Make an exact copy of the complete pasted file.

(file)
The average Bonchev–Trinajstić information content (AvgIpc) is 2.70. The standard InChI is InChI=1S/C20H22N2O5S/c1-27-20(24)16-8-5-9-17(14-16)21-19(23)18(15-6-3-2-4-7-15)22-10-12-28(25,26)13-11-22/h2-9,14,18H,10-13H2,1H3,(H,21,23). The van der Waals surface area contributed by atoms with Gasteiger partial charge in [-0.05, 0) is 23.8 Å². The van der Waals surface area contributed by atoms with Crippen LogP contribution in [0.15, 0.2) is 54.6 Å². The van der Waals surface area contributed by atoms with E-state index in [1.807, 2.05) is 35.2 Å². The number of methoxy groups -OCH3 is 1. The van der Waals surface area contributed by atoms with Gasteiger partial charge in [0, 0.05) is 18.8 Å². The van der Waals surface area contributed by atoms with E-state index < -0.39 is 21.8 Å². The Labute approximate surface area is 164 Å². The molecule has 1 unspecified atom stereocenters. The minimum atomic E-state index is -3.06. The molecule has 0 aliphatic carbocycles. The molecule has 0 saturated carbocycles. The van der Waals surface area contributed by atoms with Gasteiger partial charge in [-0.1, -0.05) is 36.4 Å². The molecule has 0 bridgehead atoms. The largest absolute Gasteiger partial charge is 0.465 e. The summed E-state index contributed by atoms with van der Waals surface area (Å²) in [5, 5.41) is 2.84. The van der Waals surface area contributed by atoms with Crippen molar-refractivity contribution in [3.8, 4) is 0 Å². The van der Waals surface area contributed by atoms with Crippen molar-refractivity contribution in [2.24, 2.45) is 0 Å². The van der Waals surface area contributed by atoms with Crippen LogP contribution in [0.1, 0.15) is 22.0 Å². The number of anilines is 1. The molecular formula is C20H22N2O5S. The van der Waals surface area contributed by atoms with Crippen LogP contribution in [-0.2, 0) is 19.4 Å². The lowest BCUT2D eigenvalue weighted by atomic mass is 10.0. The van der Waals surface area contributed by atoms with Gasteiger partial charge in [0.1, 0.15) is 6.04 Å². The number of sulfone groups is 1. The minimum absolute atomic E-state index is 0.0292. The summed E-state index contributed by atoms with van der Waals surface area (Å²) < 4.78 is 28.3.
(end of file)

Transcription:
The average Bonchev–Trinajstić information content (AvgIpc) is 2.70. The standard InChI is InChI=1S/C20H22N2O5S/c1-27-20(24)16-8-5-9-17(14-16)21-19(23)18(15-6-3-2-4-7-15)22-10-12-28(25,26)13-11-22/h2-9,14,18H,10-13H2,1H3,(H,21,23). The van der Waals surface area contributed by atoms with Gasteiger partial charge in [-0.05, 0) is 23.8 Å². The van der Waals surface area contributed by atoms with Crippen LogP contribution in [0.15, 0.2) is 54.6 Å². The van der Waals surface area contributed by atoms with E-state index in [1.807, 2.05) is 35.2 Å². The number of methoxy groups -OCH3 is 1. The van der Waals surface area contributed by atoms with Gasteiger partial charge in [0, 0.05) is 18.8 Å². The van der Waals surface area contributed by atoms with E-state index < -0.39 is 21.8 Å². The Labute approximate surface area is 164 Å². The molecule has 1 unspecified atom stereocenters. The minimum atomic E-state index is -3.06. The molecule has 0 aliphatic carbocycles. The molecule has 0 saturated carbocycles. The van der Waals surface area contributed by atoms with Gasteiger partial charge in [-0.1, -0.05) is 36.4 Å². The molecule has 0 bridgehead atoms. The largest absolute Gasteiger partial charge is 0.465 e. The summed E-state index contributed by atoms with van der Waals surface area (Å²) in [5, 5.41) is 2.84. The van der Waals surface area contributed by atoms with Crippen molar-refractivity contribution in [3.8, 4) is 0 Å². The van der Waals surface area contributed by atoms with Crippen molar-refractivity contribution in [2.24, 2.45) is 0 Å². The van der Waals surface area contributed by atoms with Crippen LogP contribution in [0.1, 0.15) is 22.0 Å². The number of anilines is 1. The molecular formula is C20H22N2O5S. The van der Waals surface area contributed by atoms with Crippen LogP contribution in [-0.2, 0) is 19.4 Å². The lowest BCUT2D eigenvalue weighted by atomic mass is 10.0. The van der Waals surface area contributed by atoms with Gasteiger partial charge in [0.1, 0.15) is 6.04 Å². The number of sulfone groups is 1. The minimum absolute atomic E-state index is 0.0292. The summed E-state index contributed by atoms with van der Waals surface area (Å²) < 4.78 is 28.3.